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Putting down local roots where Google’s European data centers are growing

When a bored traveller streams a movie while waiting for their flight, or a student turns on their favorite playlist to help them study, the credit for making it happen often goes to the device itself. But the real superheroes are the data centers performing all the heavy lifting behind the scenes, making digital services work seamlessly.

Data centers are home to giant rows of servers—high-performance computers that store and supply data 24/7. Every day, the demand for computing continues to skyrocket, with millions more people coming online every month.

The need for more data has meant a need for more data centers. Since 2007, Google has spent €3.2 billion building and operating four data centers in Europe. These data centers have created economic investment, job growth, educational opportunities, community support and more in remote regions across Europe.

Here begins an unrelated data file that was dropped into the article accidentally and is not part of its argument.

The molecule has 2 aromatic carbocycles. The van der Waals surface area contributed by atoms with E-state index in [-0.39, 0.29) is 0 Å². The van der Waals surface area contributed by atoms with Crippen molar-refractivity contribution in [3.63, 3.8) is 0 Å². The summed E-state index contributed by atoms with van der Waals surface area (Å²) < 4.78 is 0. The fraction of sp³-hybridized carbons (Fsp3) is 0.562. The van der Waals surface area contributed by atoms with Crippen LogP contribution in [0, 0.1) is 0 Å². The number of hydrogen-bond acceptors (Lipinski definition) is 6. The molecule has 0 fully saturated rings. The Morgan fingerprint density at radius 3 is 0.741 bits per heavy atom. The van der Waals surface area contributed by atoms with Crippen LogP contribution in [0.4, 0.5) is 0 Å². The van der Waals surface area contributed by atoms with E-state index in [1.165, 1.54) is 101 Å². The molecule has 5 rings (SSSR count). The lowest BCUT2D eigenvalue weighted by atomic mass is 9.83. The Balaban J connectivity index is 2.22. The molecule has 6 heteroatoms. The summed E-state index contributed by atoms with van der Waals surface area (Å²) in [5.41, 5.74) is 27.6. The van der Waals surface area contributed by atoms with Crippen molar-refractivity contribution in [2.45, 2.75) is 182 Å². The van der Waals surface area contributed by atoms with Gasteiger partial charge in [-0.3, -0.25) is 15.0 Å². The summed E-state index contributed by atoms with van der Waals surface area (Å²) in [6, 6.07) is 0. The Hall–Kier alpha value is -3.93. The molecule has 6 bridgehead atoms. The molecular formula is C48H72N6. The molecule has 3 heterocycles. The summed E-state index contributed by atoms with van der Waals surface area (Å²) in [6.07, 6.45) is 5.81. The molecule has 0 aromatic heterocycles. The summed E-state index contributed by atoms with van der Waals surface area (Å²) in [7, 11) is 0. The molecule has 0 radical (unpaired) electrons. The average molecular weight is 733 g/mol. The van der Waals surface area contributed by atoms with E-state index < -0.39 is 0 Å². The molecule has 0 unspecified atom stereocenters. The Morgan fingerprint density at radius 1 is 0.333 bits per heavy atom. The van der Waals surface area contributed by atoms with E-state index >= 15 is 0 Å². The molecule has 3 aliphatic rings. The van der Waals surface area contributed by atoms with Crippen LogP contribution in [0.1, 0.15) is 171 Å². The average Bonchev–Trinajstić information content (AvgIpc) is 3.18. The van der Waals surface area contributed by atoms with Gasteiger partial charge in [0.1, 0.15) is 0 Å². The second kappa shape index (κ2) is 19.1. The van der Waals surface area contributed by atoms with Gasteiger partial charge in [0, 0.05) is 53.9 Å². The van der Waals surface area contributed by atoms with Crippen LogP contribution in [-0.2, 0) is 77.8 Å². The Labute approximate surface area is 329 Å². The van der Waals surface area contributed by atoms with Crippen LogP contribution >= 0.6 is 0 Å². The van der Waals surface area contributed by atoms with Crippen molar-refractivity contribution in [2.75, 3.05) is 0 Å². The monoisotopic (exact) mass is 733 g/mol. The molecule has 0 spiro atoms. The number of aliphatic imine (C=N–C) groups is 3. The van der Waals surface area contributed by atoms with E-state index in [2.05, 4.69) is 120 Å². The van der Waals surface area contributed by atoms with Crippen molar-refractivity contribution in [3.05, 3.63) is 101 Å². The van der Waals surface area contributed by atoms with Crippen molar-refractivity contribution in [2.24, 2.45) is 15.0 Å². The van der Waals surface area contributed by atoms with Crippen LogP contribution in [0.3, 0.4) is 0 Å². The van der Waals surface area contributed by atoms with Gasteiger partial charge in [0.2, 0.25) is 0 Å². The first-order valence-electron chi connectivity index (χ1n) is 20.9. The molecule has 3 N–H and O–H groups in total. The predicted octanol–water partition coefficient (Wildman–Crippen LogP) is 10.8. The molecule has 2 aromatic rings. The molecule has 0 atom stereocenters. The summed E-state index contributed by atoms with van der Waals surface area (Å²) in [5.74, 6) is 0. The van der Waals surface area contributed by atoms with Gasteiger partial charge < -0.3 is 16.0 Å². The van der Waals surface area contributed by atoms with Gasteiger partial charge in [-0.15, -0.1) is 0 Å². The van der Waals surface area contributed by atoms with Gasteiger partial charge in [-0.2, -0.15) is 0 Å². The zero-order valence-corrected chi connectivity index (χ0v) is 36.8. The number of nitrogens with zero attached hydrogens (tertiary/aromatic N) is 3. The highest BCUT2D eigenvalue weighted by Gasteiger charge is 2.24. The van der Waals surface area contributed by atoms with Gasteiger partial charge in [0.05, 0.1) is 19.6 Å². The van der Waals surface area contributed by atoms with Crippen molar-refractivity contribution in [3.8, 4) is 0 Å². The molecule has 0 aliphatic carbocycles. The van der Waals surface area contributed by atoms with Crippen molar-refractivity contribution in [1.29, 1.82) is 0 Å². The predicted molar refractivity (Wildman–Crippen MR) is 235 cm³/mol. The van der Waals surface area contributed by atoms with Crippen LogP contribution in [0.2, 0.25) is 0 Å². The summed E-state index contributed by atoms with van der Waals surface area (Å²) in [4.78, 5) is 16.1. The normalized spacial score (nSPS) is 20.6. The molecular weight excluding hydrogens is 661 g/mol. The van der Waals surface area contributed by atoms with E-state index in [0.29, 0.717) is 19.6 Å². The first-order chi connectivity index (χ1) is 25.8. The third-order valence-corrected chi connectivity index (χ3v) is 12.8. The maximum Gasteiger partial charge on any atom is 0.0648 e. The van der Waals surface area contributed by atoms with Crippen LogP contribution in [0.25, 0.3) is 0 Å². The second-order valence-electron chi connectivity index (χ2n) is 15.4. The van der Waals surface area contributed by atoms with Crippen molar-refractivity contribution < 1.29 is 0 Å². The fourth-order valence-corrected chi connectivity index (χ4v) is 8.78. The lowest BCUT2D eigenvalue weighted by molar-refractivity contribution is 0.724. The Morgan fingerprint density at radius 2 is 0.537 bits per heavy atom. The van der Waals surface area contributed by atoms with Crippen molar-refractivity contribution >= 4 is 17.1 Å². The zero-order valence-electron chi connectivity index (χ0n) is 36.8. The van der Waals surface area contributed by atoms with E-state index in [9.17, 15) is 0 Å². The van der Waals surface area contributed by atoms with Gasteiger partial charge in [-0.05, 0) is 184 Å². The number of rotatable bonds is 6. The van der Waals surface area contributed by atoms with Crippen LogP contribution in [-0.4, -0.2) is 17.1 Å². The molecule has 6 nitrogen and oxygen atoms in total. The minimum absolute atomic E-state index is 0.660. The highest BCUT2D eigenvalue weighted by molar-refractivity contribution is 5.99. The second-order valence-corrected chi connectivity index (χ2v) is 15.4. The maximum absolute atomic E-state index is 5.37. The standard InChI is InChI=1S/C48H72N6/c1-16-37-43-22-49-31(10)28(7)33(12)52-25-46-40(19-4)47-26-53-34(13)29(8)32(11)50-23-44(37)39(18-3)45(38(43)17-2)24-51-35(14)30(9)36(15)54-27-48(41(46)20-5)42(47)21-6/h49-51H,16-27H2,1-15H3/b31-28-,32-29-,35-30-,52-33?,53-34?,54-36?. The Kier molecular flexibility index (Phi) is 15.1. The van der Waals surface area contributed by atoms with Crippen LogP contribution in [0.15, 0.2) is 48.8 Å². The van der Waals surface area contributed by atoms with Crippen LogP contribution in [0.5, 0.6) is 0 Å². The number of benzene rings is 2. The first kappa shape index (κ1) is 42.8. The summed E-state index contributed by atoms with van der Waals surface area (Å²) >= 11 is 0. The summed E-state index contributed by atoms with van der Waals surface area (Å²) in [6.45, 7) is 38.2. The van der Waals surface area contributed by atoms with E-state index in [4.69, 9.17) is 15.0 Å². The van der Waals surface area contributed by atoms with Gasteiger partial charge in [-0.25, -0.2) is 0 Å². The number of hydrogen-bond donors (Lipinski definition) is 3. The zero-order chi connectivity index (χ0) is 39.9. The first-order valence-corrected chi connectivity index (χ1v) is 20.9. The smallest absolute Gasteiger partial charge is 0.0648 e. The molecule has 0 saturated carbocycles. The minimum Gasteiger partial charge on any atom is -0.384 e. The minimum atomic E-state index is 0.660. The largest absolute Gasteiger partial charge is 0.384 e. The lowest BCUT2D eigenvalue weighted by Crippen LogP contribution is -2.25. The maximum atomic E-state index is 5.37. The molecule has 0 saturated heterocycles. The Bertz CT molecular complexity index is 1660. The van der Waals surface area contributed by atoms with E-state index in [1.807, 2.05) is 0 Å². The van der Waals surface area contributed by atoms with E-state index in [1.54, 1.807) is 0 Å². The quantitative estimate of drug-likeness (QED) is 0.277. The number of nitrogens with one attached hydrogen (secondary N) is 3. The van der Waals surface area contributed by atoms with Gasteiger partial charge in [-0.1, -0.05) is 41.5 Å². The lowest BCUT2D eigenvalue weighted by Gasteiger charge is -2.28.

This Google Data Center in Dublin takes advantage of Ireland’s temperate climate to efficiently cool the servers.

More cloud, more opportunities

To meet the surging demand for data storage in the cloud across the globe, Google data centers have been created in Hamina, Finland; St. Ghislain, Belgium; Dublin, Ireland and Eemshaven, Netherlands—all in just the last 11 years. These centers invest an average of €300 million per year into operation costs and have created a substantial addition of jobs in remote areas that include everything from specialized IT technicians and engineers, to positions in catering, facilities, security staff and landscape gardening.